Many eye health organizations recognize January as Glaucoma Awareness Month. Almost all eye care professionals agree that January 2021 will look much different from other years – the COVID-19 outbreak had prevented many people from getting the glaucoma screening and eye care they need for clear vision. This could put thousands of people at risk for undetected eye disease. If you are like other Americans who put off your eye care during 2020, Glaucoma Awareness Month presents a great opportunity to get back on track and in control of your eye health.
Glaucoma is an umbrella term that covers a number of eye diseases that damage the optic nerve to cause vision loss. Light and the information about the world around you enter your eye through the pupil and strike the light sensitive tissue lining the back of your eye. This tissue, known as the retina, translates the information carried on the light into impulses. These impulses then travel through the optic nerve to the brain, which translates them into the visual images you perceive.
Glaucoma typically causes pressure inside the eye to rise, and this increased pressure damages the optic nerve in ways that prevent the nerve from transmitting the impulses to your brain. Untreated glaucoma can lead to permanent and irreversible vision damage. In fact, glaucoma is a leading cause of blindness in the United States and in the world.
The good news is that treatment can slow or even stop vision loss if glaucoma is detected and treated early enough. Unfortunately, glaucoma usually develops slowly and does not cause pain; so most people with the condition do not realize they are losing their vision until the disease has caused significant damage to the optic nerve. In fact, about half of all people with glaucoma do not even know they have the disease. This is why many eye care professionals refer to glaucoma as the “silent thief” of sight.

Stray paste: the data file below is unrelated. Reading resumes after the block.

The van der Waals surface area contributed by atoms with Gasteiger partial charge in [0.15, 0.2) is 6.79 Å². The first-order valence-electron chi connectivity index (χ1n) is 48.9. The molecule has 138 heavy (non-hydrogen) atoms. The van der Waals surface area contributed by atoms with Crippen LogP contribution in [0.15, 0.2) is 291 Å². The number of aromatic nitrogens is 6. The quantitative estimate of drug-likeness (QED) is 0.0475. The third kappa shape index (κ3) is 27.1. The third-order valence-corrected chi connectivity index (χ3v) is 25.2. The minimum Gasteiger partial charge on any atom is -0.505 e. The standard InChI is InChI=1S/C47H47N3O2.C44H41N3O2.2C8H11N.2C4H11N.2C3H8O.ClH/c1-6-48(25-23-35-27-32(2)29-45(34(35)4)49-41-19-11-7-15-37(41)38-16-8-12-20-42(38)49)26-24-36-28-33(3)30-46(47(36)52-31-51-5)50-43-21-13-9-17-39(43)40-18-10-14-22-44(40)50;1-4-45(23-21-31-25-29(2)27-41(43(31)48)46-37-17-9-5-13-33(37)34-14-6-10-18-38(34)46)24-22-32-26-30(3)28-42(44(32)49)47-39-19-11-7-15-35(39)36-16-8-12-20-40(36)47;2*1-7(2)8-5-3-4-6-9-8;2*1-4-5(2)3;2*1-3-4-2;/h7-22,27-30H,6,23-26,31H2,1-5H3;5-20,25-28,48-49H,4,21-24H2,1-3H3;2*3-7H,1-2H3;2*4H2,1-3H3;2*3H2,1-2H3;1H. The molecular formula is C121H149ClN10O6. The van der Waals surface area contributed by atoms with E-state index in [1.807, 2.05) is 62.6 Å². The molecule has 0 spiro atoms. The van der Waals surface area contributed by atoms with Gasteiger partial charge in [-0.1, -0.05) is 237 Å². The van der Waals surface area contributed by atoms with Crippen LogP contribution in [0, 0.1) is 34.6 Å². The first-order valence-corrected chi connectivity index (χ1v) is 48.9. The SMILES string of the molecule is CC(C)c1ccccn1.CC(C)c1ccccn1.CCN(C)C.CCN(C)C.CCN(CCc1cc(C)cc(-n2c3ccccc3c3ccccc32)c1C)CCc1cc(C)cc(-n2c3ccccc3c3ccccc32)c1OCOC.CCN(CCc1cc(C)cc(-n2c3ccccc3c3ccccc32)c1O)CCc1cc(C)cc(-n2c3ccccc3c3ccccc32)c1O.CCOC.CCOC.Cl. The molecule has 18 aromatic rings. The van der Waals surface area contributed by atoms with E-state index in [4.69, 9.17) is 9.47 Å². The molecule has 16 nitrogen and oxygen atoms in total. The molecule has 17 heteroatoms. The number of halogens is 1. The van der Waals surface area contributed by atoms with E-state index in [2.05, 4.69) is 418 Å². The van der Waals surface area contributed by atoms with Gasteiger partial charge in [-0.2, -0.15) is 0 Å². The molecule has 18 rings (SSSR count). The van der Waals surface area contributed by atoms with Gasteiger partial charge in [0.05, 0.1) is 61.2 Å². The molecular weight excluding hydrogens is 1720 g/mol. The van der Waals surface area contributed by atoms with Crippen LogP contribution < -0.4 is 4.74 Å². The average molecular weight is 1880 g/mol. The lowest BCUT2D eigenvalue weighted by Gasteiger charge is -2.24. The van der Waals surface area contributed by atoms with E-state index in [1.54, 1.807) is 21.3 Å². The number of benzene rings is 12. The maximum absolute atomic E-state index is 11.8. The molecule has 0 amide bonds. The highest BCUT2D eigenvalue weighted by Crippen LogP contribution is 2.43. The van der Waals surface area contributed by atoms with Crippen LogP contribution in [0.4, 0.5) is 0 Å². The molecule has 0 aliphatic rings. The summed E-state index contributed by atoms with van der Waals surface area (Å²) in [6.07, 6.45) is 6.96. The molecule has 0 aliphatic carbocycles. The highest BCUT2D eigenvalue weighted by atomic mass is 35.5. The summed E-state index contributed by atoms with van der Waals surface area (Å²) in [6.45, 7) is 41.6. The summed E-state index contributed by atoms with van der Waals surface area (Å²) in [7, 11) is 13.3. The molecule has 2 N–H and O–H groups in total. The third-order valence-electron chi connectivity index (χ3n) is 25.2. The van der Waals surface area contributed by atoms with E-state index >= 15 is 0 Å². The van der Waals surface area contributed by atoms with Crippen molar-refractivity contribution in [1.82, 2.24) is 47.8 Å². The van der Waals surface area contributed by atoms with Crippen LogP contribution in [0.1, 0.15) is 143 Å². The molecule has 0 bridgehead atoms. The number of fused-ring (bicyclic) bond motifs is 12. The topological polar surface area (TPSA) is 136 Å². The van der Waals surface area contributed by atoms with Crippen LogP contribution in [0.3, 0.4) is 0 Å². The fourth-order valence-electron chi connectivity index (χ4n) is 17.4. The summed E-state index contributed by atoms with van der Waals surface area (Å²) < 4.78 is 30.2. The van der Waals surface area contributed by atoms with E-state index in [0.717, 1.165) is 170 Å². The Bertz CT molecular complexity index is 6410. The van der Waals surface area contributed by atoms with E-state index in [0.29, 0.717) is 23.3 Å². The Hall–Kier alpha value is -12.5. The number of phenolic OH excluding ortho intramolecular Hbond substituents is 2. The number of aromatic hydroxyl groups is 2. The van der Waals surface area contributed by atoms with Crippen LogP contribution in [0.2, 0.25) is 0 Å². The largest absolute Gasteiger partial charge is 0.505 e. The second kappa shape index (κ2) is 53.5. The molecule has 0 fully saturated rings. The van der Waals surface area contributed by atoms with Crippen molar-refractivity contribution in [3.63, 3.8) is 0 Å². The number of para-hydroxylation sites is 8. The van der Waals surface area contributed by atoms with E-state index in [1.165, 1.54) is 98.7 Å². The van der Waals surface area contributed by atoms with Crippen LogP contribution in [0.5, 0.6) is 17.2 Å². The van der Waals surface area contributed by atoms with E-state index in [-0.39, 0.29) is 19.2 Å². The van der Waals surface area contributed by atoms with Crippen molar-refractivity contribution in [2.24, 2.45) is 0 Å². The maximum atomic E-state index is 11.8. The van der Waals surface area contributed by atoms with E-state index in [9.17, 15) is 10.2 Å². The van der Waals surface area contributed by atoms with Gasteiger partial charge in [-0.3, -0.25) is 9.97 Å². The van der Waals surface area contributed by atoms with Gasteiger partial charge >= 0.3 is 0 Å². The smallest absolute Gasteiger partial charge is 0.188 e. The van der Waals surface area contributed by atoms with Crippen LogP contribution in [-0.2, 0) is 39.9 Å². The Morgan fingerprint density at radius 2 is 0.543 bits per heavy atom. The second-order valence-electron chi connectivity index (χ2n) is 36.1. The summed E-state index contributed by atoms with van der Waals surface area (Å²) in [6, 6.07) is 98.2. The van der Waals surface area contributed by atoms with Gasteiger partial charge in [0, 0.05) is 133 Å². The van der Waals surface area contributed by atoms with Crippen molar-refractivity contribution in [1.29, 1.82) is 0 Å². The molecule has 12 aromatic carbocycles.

Screening is the best way to detect and treat glaucoma early, when it is most receptive to treatment. Glaucoma screening is relatively quick and painless. Screening tests look for changes in the optic nerve, changes in pressure inside the eye, and changes in your visual field. Glaucoma treatment typically focuses on reducing pressure inside the eyes, and may include prescription eye drops, oral medications, laser treatment, surgery, or even a combination of these.
2021 looks to be a promising year – take care of your eyes during Glaucoma Awareness Month by scheduling an appointment with your eye care professionals at Illinois Eye Center this January.